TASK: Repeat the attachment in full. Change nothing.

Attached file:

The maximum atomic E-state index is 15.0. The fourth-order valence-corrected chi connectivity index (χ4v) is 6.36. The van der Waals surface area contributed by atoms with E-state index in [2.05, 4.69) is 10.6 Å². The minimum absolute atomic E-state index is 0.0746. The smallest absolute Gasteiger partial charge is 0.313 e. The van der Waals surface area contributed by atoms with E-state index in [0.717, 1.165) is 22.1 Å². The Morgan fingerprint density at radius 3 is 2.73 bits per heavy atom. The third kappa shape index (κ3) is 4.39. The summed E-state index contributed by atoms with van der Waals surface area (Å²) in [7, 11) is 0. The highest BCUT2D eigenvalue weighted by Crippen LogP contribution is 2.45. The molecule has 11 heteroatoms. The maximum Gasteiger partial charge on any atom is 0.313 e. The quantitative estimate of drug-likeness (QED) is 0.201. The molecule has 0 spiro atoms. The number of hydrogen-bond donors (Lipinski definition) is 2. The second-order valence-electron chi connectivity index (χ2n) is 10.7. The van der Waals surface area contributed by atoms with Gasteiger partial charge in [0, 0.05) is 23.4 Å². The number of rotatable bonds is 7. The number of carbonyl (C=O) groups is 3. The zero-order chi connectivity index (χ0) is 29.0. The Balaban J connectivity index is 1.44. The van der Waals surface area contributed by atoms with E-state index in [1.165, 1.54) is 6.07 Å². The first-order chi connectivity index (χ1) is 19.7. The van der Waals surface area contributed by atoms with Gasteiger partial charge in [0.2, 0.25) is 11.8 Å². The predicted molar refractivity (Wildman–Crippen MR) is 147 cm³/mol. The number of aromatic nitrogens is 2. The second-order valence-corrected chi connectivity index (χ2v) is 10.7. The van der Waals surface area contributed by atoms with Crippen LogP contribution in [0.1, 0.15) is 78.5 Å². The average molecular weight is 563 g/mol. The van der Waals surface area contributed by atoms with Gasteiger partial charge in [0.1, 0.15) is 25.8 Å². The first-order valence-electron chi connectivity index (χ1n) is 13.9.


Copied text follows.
The maximum atomic E-state index is 15.0. The fourth-order valence-corrected chi connectivity index (χ4v) is 6.36. The van der Waals surface area contributed by atoms with E-state index in [2.05, 4.69) is 10.6 Å². The minimum absolute atomic E-state index is 0.0746. The smallest absolute Gasteiger partial charge is 0.313 e. The van der Waals surface area contributed by atoms with E-state index in [0.717, 1.165) is 22.1 Å². The Morgan fingerprint density at radius 3 is 2.73 bits per heavy atom. The third kappa shape index (κ3) is 4.39. The summed E-state index contributed by atoms with van der Waals surface area (Å²) in [7, 11) is 0. The highest BCUT2D eigenvalue weighted by Crippen LogP contribution is 2.45. The molecule has 11 heteroatoms. The maximum Gasteiger partial charge on any atom is 0.313 e. The quantitative estimate of drug-likeness (QED) is 0.201. The molecule has 0 spiro atoms. The number of hydrogen-bond donors (Lipinski definition) is 2. The second-order valence-electron chi connectivity index (χ2n) is 10.7. The van der Waals surface area contributed by atoms with Gasteiger partial charge in [0, 0.05) is 23.4 Å². The number of rotatable bonds is 7. The number of carbonyl (C=O) groups is 3. The zero-order chi connectivity index (χ0) is 29.0. The Balaban J connectivity index is 1.44. The van der Waals surface area contributed by atoms with E-state index in [1.165, 1.54) is 6.07 Å². The first-order chi connectivity index (χ1) is 19.7. The van der Waals surface area contributed by atoms with Gasteiger partial charge in [0.2, 0.25) is 11.8 Å². The predicted molar refractivity (Wildman–Crippen MR) is 147 cm³/mol. The number of aromatic nitrogens is 2. The second-order valence-corrected chi connectivity index (χ2v) is 10.7. The van der Waals surface area contributed by atoms with Crippen LogP contribution in [0.1, 0.15) is 78.5 Å². The average molecular weight is 563 g/mol. The van der Waals surface area contributed by atoms with Gasteiger partial charge in [0.1, 0.15) is 25.8 Å². The first-order valence-electron chi connectivity index (χ1n) is 13.9.